What to do with defenses before we have a conscious therapeutic alliance? Enter the prudent landscaper


What do we do when defenses and resistances crop up early on in a session before a conscious therapeutic alliance and an agreement has been established about the therapeutic task? Tactical defenses are particularly common — gaze avoidance, vague and imprecise speech, equivocations such as, “I guess, perhaps, maybe,” and so on.

The dilemma: If we do not have a conscious alliance, we really are on thin ice if we suggest or imply, let alone directly state — that the patient should be different from the way they are. This is a hot-bed for enactments and getting into shoes we don’t want to be in. It’s a recipe for for misalliances.

On the other side of the conflict is that if we do not address and comment on things such as gaze-avoidance or tactical defenses when they crop up, they tend to gain a head-of-steam and very easily derail the therapy, and it also becomes that much harder down the road to suddenly start to comment on things that have become a norm in how the therapist and the patient relate to each other.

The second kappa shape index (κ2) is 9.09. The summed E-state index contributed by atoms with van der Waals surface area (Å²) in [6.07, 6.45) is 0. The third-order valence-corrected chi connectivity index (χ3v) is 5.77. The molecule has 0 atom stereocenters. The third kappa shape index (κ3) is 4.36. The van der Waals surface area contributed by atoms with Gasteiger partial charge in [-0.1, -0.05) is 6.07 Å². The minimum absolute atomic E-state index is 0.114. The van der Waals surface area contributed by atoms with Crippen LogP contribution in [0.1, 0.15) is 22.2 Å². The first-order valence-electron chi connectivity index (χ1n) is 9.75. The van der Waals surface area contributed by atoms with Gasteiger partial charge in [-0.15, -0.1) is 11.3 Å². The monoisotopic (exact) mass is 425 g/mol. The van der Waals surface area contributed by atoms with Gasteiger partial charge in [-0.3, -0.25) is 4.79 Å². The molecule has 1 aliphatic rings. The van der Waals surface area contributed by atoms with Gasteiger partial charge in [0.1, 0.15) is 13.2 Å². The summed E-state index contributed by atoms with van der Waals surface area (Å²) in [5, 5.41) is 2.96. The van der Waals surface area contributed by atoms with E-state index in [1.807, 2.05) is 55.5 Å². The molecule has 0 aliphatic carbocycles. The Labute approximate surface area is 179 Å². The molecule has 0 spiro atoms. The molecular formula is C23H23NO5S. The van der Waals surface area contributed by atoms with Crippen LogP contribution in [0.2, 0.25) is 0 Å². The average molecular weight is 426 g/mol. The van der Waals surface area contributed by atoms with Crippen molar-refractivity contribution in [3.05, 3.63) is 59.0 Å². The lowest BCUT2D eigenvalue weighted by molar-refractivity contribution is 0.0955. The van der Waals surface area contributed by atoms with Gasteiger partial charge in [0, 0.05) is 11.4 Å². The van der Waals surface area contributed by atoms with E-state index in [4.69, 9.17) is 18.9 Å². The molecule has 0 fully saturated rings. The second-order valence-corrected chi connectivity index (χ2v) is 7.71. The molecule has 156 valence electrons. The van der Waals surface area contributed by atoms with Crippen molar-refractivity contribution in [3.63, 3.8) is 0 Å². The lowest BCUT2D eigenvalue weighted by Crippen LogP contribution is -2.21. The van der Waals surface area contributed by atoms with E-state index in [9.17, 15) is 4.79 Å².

To address the answer to this dilemma, I will try to elaborate on the idea of bringing information to the patient’s attention in a way that is matter of fact and without a pressuring or challenging tone. The tone to be avoided is one that suggests that the patient should be different.

Once the conscious alliance is firmly in place, pressure and challenge (aimed at mobilizing the patient’s psychodynamics) can be very therapeutic, but now we are focused on the portion of therapy where the conscious alliance has yet to be formed. Too often therapists use a kind of pressure and challenge that comes across as criticism.